Most of us do everything possible to avoid mosquitoes. But one Italian researcher literally sacrifices her right arm to keep the lowly insects alive.
Chiara Adolina is studying a new malaria drug, and she needs the little suckers for her experiments. So she feeds them each day with her own blood.
She extends her arm into a mosquito cage to give the insects "breakfast." Several dozen mosquitoes spread across her forearm and jam their proboscises into her skin. "Can you see how fat they become?" she says. "Look at that tummy."
Kristen Miller, a colonoscopy patient, sits with Dr. Stephen Hanauer at the University of Chicago Medical Center in Chicago in 2010. They're looking at an interactive computer program describing benefits and risks of the procedure.
Credit Brian Kersey / AP
Turn 50, and you can pretty much count on an invitation to join the AARP and a referral to the gastroenterologist to be screened for colon cancer.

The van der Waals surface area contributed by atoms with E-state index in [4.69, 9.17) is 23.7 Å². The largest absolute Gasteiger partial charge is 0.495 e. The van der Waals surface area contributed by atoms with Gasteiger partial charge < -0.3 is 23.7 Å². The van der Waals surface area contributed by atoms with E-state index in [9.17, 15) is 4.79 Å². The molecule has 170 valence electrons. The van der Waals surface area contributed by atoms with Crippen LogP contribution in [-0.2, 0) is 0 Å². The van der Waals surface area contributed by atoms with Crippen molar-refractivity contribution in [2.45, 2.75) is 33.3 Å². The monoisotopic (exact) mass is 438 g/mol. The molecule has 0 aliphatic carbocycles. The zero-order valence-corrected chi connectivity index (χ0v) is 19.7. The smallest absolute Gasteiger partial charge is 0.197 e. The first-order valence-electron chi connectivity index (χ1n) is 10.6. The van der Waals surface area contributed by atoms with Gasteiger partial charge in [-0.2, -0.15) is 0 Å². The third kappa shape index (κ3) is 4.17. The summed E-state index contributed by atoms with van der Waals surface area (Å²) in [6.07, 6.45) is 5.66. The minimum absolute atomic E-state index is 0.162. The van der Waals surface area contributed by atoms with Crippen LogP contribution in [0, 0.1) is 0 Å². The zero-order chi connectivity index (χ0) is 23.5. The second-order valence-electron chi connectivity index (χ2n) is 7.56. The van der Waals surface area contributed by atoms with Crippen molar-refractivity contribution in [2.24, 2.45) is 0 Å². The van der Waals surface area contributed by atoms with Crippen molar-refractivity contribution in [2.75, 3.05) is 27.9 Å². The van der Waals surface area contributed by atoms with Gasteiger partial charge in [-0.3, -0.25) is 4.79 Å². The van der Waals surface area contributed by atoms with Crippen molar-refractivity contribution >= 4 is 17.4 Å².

Two-thirds or less of people ages 50-75, the target range for colorectal cancer screening, are up-to-date on testing, according to the Centers of Disease Control and Prevention.
That's better than it used to be, but still isn't up to par. The national screening goal is 70.5 percent of eligible people in 2020.
Originally published on Wed December 19, 2012 2:37 pm
The Ayurvedic remedies above were included in a 2004 study by researchers at Harvard Medical School that found dangerous levels of heavy metals in 14 out of 70 products.
Credit CHITOSE SUZUKI / ASSOCIATED PRESS
These days, just about everyone seems to be looking for more natural alternatives to what they eat and drink. So it's easy to see the appeal of traditional medicine. But as two recent cases from New York City highlight, just because a remedy is ancient or holistic doesn't necessarily mean it's safe.